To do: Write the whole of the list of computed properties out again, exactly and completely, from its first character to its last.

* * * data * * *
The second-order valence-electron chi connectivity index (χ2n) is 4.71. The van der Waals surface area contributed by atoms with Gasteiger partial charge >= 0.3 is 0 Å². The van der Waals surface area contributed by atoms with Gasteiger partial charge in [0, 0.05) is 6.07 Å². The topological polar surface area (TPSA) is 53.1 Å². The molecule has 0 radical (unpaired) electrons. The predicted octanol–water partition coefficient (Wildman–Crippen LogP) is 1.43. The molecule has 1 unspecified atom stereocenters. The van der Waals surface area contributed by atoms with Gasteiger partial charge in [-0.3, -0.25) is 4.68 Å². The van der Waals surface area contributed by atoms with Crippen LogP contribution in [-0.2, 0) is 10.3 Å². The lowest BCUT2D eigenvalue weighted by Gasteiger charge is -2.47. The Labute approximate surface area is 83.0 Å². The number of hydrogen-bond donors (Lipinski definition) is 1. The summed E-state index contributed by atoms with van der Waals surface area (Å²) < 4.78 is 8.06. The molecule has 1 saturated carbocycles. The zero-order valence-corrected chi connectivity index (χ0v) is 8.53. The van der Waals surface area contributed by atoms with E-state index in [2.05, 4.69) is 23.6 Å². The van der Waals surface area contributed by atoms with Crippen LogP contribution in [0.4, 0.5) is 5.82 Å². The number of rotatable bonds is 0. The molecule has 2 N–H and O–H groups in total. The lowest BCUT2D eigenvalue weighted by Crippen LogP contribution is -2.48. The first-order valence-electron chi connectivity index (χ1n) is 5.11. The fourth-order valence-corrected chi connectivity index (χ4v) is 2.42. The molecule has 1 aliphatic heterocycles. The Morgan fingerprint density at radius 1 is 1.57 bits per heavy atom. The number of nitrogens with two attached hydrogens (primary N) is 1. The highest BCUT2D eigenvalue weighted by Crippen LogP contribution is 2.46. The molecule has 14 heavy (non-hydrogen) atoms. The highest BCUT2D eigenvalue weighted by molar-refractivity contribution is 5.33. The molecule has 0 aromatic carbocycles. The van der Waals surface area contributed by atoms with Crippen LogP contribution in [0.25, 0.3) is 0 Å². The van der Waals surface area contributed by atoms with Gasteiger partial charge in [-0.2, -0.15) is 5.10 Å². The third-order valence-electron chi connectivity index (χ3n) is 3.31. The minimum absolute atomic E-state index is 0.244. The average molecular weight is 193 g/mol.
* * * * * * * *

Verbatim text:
The second-order valence-electron chi connectivity index (χ2n) is 4.71. The van der Waals surface area contributed by atoms with Gasteiger partial charge >= 0.3 is 0 Å². The van der Waals surface area contributed by atoms with Gasteiger partial charge in [0, 0.05) is 6.07 Å². The topological polar surface area (TPSA) is 53.1 Å². The molecule has 0 radical (unpaired) electrons. The predicted octanol–water partition coefficient (Wildman–Crippen LogP) is 1.43. The molecule has 1 unspecified atom stereocenters. The van der Waals surface area contributed by atoms with Gasteiger partial charge in [-0.3, -0.25) is 4.68 Å². The van der Waals surface area contributed by atoms with Crippen LogP contribution in [-0.2, 0) is 10.3 Å². The lowest BCUT2D eigenvalue weighted by Gasteiger charge is -2.47. The Labute approximate surface area is 83.0 Å². The number of hydrogen-bond donors (Lipinski definition) is 1. The summed E-state index contributed by atoms with van der Waals surface area (Å²) < 4.78 is 8.06. The molecule has 1 saturated carbocycles. The zero-order valence-corrected chi connectivity index (χ0v) is 8.53. The van der Waals surface area contributed by atoms with E-state index in [2.05, 4.69) is 23.6 Å². The van der Waals surface area contributed by atoms with Crippen LogP contribution in [0.4, 0.5) is 5.82 Å². The number of rotatable bonds is 0. The molecule has 2 N–H and O–H groups in total. The lowest BCUT2D eigenvalue weighted by Crippen LogP contribution is -2.48. The first-order valence-electron chi connectivity index (χ1n) is 5.11. The fourth-order valence-corrected chi connectivity index (χ4v) is 2.42. The molecule has 1 aliphatic heterocycles. The Morgan fingerprint density at radius 1 is 1.57 bits per heavy atom. The number of nitrogens with two attached hydrogens (primary N) is 1. The highest BCUT2D eigenvalue weighted by Crippen LogP contribution is 2.46. The molecule has 14 heavy (non-hydrogen) atoms. The highest BCUT2D eigenvalue weighted by molar-refractivity contribution is 5.33. The molecule has 0 aromatic carbocycles. The van der Waals surface area contributed by atoms with Crippen LogP contribution in [0.25, 0.3) is 0 Å². The van der Waals surface area contributed by atoms with Gasteiger partial charge in [-0.2, -0.15) is 5.10 Å². The third-order valence-electron chi connectivity index (χ3n) is 3.31. The minimum absolute atomic E-state index is 0.244. The average molecular weight is 193 g/mol.